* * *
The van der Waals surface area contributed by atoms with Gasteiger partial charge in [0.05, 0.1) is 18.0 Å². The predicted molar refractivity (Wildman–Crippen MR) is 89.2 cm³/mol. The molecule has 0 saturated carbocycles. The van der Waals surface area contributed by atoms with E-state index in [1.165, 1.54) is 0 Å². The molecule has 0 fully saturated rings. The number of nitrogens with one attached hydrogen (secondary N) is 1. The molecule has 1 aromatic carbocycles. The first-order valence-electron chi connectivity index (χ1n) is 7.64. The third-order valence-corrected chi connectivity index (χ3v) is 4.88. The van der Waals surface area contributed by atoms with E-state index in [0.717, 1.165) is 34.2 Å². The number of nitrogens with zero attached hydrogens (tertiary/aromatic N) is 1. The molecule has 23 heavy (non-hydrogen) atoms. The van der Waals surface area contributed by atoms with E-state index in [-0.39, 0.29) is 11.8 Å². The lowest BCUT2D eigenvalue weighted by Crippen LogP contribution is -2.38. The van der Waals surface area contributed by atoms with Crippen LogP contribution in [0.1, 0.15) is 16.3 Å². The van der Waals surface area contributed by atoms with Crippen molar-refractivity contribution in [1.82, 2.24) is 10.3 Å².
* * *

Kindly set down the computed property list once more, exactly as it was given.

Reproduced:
The van der Waals surface area contributed by atoms with Gasteiger partial charge in [0.05, 0.1) is 18.0 Å². The predicted molar refractivity (Wildman–Crippen MR) is 89.2 cm³/mol. The molecule has 0 saturated carbocycles. The van der Waals surface area contributed by atoms with E-state index in [1.165, 1.54) is 0 Å². The molecule has 0 fully saturated rings. The number of nitrogens with one attached hydrogen (secondary N) is 1. The molecule has 1 aromatic carbocycles. The first-order valence-electron chi connectivity index (χ1n) is 7.64. The third-order valence-corrected chi connectivity index (χ3v) is 4.88. The van der Waals surface area contributed by atoms with E-state index in [0.717, 1.165) is 34.2 Å². The number of nitrogens with zero attached hydrogens (tertiary/aromatic N) is 1. The molecule has 23 heavy (non-hydrogen) atoms. The van der Waals surface area contributed by atoms with E-state index in [-0.39, 0.29) is 11.8 Å². The lowest BCUT2D eigenvalue weighted by Crippen LogP contribution is -2.38. The van der Waals surface area contributed by atoms with Crippen LogP contribution in [0.1, 0.15) is 16.3 Å². The van der Waals surface area contributed by atoms with Crippen molar-refractivity contribution in [1.82, 2.24) is 10.3 Å².